A message about e-mail security from Campus Technology Magazine
By Doug Gale
Last month a hacker gained access to Vice Presidential candidate Sarah Palin's personal e-mail account, email@example.com. (Earlier Palin had refused to release the e-mail under a public records request.) Initial reports credited the attack to an anti-Scientology group, but, as the story evolved, that was debunked, and things now point to an individual acting alone. A detailed description of the complex claims and counter-claims can be found in Michelle Malkin's blog.
The FBI and Secret Service were quick to take action, seeking copies of the documents from the Associated Press (which refused) rather than Googling for the multiple sites that had them online. (I downloaded my copies from Wikileaks.) A Federal grand jury has indicted a Tennessee student for "intentionally accessing without authorization" Governor Palin's e-mail account.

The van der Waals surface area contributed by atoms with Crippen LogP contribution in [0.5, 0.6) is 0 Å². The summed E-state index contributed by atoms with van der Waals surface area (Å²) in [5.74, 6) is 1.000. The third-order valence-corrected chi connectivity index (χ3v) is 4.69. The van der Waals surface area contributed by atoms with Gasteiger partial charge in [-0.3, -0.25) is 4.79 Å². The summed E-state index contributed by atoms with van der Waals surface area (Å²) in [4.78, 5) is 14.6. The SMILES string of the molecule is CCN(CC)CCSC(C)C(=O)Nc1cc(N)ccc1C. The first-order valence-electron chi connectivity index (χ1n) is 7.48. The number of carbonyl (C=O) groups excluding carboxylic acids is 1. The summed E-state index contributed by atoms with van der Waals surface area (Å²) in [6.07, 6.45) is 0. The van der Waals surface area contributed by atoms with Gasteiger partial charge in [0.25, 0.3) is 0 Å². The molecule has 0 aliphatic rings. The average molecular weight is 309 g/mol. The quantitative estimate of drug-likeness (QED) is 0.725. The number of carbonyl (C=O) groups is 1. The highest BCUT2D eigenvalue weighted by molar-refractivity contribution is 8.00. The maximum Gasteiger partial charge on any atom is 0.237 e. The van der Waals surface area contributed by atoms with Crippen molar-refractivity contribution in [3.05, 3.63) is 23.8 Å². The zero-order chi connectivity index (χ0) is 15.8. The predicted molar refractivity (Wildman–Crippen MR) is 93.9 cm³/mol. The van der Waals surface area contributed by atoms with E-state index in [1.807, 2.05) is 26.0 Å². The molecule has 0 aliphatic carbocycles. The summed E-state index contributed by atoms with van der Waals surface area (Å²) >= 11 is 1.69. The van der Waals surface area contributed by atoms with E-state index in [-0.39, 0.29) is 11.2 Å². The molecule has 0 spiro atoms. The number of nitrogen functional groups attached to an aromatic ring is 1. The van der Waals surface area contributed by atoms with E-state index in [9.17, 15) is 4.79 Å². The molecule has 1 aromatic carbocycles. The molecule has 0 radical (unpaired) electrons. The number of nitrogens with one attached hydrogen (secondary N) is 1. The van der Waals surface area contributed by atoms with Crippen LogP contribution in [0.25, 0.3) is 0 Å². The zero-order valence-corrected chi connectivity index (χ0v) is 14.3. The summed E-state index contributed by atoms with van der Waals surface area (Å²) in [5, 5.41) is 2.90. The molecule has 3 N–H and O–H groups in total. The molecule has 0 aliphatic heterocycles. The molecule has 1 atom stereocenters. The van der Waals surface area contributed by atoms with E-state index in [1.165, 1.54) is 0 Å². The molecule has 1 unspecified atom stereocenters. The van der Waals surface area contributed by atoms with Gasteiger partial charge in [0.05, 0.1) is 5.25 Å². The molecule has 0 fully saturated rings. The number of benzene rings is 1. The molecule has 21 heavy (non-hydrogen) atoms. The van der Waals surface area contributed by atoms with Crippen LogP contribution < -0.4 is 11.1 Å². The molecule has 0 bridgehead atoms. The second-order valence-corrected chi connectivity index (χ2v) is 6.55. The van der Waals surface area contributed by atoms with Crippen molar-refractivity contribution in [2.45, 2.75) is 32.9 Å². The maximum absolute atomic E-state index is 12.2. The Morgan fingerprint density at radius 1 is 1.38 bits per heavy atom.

The person claiming to be the hacker didn't use sophisticated techniques; he just made use of the password reset feature. Something any regular e-mail user could do. He claims he went to Palin's account, said that he had forgotten the password, and invoked the password reset feature. The only information he needed was her birthdate, zip code, and answer to the security question, where she met her spouse--which she had answered in front of several million people at the Republican convention.
That's how easy it was. No rocket science here. I remember being asked in the 1980s, when e-mail was just becoming widespread, "How do you know someone else isn't reading my mail." My answer was, "You don't." My advice then was simple: "Don't put anything in e-mail that you wouldn't want to be made public." Read the rest of the story